Recently, Professor Shao Ziyu’s research group made a breakthrough in fundamental theory of networking, solving an open problem: how to systematically design effective large-scale network topology? Their article “Systematic Topology Design for Large-Scale Networks: A Unified Framework” was accepted by IEEE International Conference on Computer Communications (IEEE INFOCOM 2020).
In the field of networking, there has long been an open problem for a long time: how to design network topology systematically for various performance requirements with a top-down approach. Existing work usually adopts a bottom-up approach with heuristics, which can only be applied to some specific scenarios, and it is very challenging to be extended to more general scenarios.
To solve this problem, Professor Shao and his group spent two years on a general design framework proposal. The solution adopts a combination of reverse engineering and forward engineering. In fact, there is a long-held belief that empirically excellent engineering design should have a corresponding mathematical principle and an implicit math problem. Finding such math principle and problems lead to a systematic understanding of the engineering design.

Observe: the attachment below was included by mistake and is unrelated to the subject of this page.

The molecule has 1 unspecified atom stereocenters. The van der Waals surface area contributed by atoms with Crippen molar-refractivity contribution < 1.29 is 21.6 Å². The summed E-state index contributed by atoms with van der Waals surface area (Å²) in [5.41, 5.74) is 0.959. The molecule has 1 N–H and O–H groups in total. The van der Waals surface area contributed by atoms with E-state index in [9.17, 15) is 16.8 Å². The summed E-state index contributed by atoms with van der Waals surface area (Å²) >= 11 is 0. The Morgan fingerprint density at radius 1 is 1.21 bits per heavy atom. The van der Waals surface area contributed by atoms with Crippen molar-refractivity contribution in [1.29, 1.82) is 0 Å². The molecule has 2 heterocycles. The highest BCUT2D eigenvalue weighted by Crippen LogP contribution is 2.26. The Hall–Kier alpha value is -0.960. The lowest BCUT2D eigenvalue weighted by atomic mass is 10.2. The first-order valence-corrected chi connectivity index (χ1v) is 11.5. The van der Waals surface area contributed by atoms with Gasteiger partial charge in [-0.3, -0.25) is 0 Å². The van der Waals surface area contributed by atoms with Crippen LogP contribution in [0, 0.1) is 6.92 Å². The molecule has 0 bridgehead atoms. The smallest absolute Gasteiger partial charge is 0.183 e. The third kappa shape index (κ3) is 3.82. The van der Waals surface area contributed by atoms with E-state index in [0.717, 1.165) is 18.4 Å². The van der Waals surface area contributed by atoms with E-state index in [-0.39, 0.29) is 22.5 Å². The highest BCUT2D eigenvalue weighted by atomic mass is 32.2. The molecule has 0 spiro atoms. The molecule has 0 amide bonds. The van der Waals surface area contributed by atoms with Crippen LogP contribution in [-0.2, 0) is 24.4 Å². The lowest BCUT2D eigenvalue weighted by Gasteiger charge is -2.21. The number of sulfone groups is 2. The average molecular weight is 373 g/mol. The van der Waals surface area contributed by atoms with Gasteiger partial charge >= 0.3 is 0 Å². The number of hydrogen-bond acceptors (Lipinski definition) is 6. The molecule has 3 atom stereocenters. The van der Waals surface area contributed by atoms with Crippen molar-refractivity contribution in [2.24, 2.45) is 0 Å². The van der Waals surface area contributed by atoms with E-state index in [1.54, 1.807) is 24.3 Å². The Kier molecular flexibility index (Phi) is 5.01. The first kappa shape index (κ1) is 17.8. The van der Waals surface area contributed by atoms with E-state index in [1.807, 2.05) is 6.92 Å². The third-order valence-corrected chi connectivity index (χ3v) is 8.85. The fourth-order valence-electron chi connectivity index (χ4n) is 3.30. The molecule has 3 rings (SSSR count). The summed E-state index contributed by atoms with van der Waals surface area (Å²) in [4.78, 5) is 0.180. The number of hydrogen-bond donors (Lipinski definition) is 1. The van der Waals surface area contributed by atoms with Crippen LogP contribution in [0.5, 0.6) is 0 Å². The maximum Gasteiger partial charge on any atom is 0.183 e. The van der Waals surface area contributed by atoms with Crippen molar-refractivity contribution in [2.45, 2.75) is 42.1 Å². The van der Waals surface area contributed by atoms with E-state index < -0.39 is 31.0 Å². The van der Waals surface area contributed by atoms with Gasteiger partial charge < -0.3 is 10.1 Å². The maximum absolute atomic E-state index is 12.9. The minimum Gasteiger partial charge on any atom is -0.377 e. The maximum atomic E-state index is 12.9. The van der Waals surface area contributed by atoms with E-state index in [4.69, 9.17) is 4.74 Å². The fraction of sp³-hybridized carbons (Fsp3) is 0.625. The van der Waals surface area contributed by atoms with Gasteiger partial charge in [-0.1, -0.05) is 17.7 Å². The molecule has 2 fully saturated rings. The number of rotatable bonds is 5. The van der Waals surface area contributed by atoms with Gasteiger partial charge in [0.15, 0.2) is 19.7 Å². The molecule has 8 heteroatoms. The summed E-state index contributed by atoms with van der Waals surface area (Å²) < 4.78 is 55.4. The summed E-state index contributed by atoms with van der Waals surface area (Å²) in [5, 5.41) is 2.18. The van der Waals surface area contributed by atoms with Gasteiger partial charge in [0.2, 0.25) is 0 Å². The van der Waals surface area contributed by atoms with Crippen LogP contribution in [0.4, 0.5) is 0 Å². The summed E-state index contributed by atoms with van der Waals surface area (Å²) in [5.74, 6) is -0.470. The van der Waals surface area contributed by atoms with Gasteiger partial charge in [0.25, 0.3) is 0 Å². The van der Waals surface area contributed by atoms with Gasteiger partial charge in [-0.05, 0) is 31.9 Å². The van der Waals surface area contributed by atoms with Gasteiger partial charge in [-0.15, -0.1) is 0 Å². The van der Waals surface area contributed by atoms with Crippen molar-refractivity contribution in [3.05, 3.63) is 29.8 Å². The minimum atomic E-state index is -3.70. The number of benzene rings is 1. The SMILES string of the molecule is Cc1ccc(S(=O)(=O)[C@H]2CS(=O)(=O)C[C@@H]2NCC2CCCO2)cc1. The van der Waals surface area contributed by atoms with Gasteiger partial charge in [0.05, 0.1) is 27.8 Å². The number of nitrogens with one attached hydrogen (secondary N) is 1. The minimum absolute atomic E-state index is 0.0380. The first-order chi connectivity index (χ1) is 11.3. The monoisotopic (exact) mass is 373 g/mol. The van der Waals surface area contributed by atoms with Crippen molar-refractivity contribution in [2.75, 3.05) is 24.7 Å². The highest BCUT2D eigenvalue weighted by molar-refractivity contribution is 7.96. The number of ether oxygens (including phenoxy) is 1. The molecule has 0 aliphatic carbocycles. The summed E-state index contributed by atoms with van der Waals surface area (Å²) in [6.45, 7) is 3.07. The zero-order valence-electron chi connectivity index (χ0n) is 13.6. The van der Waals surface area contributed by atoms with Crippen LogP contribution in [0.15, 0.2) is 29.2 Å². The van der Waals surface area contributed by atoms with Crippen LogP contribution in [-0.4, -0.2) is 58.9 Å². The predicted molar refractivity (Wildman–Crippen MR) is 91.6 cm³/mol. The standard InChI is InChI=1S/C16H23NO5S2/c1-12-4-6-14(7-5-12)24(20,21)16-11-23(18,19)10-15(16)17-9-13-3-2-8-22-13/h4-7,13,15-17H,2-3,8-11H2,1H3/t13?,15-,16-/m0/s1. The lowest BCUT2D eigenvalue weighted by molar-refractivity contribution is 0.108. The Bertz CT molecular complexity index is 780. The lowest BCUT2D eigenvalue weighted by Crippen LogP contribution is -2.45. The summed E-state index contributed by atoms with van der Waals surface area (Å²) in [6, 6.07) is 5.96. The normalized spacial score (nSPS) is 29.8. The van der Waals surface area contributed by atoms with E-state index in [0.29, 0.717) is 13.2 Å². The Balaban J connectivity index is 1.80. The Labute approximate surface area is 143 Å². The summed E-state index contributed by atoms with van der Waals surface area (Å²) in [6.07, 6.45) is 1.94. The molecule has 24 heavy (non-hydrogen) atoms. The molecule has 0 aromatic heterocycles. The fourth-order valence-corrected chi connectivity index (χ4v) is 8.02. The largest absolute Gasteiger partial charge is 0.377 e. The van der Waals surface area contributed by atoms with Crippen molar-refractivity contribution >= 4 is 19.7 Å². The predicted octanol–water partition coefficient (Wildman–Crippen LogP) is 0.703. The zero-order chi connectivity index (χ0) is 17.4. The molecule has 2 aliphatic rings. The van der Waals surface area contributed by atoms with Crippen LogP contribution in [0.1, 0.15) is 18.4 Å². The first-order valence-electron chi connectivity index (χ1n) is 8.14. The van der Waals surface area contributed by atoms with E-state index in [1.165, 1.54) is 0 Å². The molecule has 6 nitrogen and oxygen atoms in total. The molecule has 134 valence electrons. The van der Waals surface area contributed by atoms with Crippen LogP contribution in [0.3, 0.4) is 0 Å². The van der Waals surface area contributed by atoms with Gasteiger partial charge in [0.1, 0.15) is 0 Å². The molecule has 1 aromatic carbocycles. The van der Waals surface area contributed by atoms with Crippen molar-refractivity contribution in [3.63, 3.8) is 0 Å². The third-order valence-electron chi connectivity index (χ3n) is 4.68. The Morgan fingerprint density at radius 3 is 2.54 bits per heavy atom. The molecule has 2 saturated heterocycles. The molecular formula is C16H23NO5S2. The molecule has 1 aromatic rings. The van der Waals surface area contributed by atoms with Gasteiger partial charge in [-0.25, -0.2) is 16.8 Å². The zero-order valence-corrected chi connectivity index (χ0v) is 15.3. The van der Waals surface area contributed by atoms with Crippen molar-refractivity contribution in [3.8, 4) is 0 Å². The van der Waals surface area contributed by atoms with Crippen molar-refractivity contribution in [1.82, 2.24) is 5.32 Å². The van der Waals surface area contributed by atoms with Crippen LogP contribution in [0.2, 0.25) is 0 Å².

More specifically, the first key step is to reverse engineer the classical Fat-Tree topology. The math principle behind such design is revealed, and a more general topology design framework is proposed based on such principle. The researchers found that nearly all important network topologies in data center networking (cloud computing) and supercomputing can be rediscovered from the framework. Furthermore, with such framework, many forward engineering works have been done and several new topologies have been proposed for various fields including data center network, supercomputing, federated learning, intelligent internet of things, and integrated circuit design.
For this work, students Chang Yijia, Huang Xi and Deng Longxiulin in Professor Shao’s group are student authors and Professor Shao Ziyu is the corresponding author, with ShanghaiTech University as the first responsible institution. The work was supported by start-up funding from ShanghaiTech University, National Natural Science Foundation of China, and Natural Science Foundation of Shanghai.
Example of New Network Topology I
Example of New Network Topology II
Example of New Network Topology III